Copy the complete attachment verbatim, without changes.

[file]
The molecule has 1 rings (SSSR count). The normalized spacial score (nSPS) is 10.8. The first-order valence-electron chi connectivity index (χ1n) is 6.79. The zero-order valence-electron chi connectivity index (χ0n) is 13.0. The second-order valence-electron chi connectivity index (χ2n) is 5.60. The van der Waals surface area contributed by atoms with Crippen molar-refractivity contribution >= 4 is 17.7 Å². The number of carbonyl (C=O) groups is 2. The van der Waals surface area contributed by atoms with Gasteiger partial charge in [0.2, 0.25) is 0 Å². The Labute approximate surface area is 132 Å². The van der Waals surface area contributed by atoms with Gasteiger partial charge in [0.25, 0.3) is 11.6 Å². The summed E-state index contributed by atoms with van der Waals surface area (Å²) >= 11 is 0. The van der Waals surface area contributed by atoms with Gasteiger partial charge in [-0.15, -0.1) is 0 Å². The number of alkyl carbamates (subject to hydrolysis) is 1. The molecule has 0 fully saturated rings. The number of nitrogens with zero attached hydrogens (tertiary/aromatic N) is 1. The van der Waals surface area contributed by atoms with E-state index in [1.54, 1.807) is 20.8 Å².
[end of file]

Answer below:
The molecule has 1 rings (SSSR count). The normalized spacial score (nSPS) is 10.8. The first-order valence-electron chi connectivity index (χ1n) is 6.79. The zero-order valence-electron chi connectivity index (χ0n) is 13.0. The second-order valence-electron chi connectivity index (χ2n) is 5.60. The van der Waals surface area contributed by atoms with Crippen molar-refractivity contribution >= 4 is 17.7 Å². The number of carbonyl (C=O) groups is 2. The van der Waals surface area contributed by atoms with Gasteiger partial charge in [0.2, 0.25) is 0 Å². The Labute approximate surface area is 132 Å². The van der Waals surface area contributed by atoms with Gasteiger partial charge in [0.25, 0.3) is 11.6 Å². The summed E-state index contributed by atoms with van der Waals surface area (Å²) >= 11 is 0. The van der Waals surface area contributed by atoms with Gasteiger partial charge in [-0.15, -0.1) is 0 Å². The number of alkyl carbamates (subject to hydrolysis) is 1. The molecule has 0 fully saturated rings. The number of nitrogens with zero attached hydrogens (tertiary/aromatic N) is 1. The van der Waals surface area contributed by atoms with E-state index in [1.54, 1.807) is 20.8 Å².